“Regardless of our government structure, we need to make investments into public housing, we need to make sure we’re passing regulations for corporate developers,” Wonsley Worlobah said. “The advocacy for expanding funding and protecting the public good—that doesn’t go away.”

She said she’s going to navigate the new system by doing exactly what she did during her campaign as a Democratic Socialist candidate: organizing, building power amongst working class people, and engaging communities previously left out of the process. 

Among the new council members of color, LaTrisha Vetaw in Ward 4 is the only one who supported the strong mayor proposal on the campaign trail. Vetaw did not respond to Sahan Journal’s request for comment, but she told the Minnesota Spokesman–Recorder on Wednesday that she saw it as a good accountability measure. 

“With this last administration there was a lot of passing the buck, and I saw the strong mayor ballot measure as an opportunity for us to create a structure where people had to be accountable for their decisions,” she said, adding that the power balance will allow her to spend more time with constituents in Ward 4.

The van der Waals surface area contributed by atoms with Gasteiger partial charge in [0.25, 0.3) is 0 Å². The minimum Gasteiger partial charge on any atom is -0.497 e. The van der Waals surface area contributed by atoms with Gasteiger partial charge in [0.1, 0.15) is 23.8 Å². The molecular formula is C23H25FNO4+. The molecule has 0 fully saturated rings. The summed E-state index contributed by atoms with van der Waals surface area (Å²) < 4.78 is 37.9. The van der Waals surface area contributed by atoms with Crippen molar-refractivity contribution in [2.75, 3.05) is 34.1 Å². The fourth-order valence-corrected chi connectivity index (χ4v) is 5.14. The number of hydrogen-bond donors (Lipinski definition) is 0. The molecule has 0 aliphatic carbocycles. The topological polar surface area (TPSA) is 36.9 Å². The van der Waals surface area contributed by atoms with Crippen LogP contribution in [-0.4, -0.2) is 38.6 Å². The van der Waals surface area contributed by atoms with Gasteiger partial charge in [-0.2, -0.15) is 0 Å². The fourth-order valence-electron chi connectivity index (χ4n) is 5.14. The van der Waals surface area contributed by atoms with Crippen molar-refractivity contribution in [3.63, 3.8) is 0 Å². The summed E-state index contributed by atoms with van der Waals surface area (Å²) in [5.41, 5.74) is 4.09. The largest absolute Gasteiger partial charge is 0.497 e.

Ostrow said he hopes that a strong mayor system will allow for a clear and efficient way to hold leaders in the city accountable. The City Council, he asserts, still has the power to do that by bringing legislative issues to the public forum and discussing them with both constituents and other city council members.

“The mayor should be held accountable for the performance of his or her department heads, and you can only be held accountable if they report to you,” Ostrow said. “The key thing is we need a strong executive, but we also need a very strong legislative and oversight council.” 

Ostrow wrote in an op-ed for the Star Tribune in September that implementing a strong mayor system won’t address the “shameful lack of transparency and accountability endemic to the operation of the Minneapolis Police Department.”

“The council needs to weigh in on its police reform legislative agenda and on changes to the union contract it will require to ratify any new labor agreement,” Ostrow wrote.

Despite the fact that Ostrow is celebrating a strong mayor in Minneapolis after decades of advocating for the system, he said he’s concerned that Frey and the city attorney may use the existing charter to limit the council’s efforts to address safety in the city. He urged the incoming City Council to push for public hearings on, for example, policing and public safety, especially since the public safety ballot question didn’t pass.